As opioid deaths rise, Roanoke substance use program expands to other Virginia free clinics
(Courtesy of Virginia Association of Free and Charitable Clinics)
Virginians grappling with substance use disorder will soon have greater access to help through an expansion of a peer recovery program launched in Roanoke to other free and charitable clinics in the state.
According to the Substance Abuse and Addiction Recovery Alliance of Virginia, nearly 500,000 adults in Virginia have a substance abuse disorder. Statewide data also shows fatal drug overdoses, fueled by opioids like fentanyl, have been the leading cause of unnatural deaths in the commonwealth since 2013.
Pioneered at the Bradley Free Clinic in Roanoke, the HOPE Initiative uses certified peer recovery specialists to connect patients with substance use disorder to a network of treatment and recovery services.
Christine Wright, the clinic’s behavioral health program manager, said those services can range from detox, inpatient and outpatient programs to recovery-based housing and mutual support groups like Alcoholics and Narcotics Anonymous.
“I think that can help someone feel a little safer and less apprehensive if they realize that it’s not just a one-size-fits-all,” Wright said. “There are many options, and they’re the one who makes that decision of what their recovery is going to look like for them.”
Several of those treatments can come at minimal or no cost as well, she said.
The HOPE Initiative, she said, has been very successful — more than 80% of the 2,000 people supported by the program since 2018 have completed treatment or recovery. Data also shows improved access to care and treatment outcomes, she said, as well as increased patient engagement and reduced relapse rates.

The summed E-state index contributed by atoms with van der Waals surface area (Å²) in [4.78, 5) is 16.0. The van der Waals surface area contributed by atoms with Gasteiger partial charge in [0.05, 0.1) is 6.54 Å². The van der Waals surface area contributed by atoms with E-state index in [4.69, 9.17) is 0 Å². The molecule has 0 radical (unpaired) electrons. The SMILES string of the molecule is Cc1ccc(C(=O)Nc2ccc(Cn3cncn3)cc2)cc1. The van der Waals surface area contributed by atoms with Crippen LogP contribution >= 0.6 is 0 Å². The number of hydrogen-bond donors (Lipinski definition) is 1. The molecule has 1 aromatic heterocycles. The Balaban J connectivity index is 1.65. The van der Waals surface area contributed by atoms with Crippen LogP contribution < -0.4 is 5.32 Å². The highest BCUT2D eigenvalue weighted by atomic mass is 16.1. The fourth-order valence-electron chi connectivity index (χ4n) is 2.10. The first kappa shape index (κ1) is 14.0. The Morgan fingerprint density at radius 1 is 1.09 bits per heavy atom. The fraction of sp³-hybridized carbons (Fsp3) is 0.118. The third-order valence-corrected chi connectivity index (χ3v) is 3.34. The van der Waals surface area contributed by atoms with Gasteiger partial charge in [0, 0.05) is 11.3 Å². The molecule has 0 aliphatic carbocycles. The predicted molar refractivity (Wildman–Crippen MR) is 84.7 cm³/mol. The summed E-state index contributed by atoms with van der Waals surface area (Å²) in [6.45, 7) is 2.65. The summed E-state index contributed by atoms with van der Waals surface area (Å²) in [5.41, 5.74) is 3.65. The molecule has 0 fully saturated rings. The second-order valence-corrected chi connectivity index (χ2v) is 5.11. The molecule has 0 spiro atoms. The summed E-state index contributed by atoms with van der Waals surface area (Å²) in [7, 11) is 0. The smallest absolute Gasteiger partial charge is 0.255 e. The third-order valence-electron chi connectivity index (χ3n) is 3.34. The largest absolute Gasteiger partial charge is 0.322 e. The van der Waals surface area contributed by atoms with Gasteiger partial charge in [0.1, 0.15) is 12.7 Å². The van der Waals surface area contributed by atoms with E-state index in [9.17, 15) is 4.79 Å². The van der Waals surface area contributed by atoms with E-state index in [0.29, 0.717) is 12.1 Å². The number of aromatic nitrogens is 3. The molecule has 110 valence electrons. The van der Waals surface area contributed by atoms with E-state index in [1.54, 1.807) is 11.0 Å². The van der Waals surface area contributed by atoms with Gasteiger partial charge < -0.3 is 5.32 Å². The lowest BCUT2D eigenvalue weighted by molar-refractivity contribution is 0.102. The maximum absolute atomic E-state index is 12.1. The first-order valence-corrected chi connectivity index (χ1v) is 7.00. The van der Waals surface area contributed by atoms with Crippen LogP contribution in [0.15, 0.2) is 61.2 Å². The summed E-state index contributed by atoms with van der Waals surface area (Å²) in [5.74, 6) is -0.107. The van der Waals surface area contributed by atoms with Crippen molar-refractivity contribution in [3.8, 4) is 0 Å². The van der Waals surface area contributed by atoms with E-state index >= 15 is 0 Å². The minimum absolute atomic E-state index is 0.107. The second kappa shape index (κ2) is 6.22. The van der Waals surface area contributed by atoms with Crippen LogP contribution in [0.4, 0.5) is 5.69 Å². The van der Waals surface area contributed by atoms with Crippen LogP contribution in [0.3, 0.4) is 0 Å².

The initiative is now set to expand to six other free and charitable clinics through a $500,000 grant awarded this month to the Virginia Association of Free and Charitable Clinics from the Anthem Blue Cross and Blue Shield Foundation. The Health Wagon, located in Wise County, will be the first to initiate the effort, and the remaining five clinics will be chosen over the next three years.
The Bradley Clinic is unique because it doesn’t provide its own treatment services directly for patients like most peer recovery programs. Instead, the clinic presents patients with a list of resources and treatment options catered to their specific needs based on an initial intake interview.
“If an individual just tries to Google their way into treatment, that can be a very discouraging thing because they can run up against many barriers to treatment,” Wright said.
Those barriers, which she said can range from issues with insurance or limitations around treatment for specific substances, can disqualify people from treatment and make them feel “hopeless and feel like there aren’t resources out there available.”
“We kind of know all of the ins and outs and the criteria that an individual must meet,” she said, “so then we only present them with the options that are truly viable opportunities for them.”
Peer recovery specialists, Wright said, also work with patients for at least one year as they transition between different levels of care to build a foundation for their recovery.
Substance abuse is a “serious epidemic that’s been going on for years, with fentanyl making it even worse and it’s so tragic,” said Virginia Association of Free and Charitable Clinics CEO Rufus Phillips. “Lives have been lost, but you know, in some small measure we’re hoping with this grant that we can help through these free clinics at least six communities in the state have another resource.”
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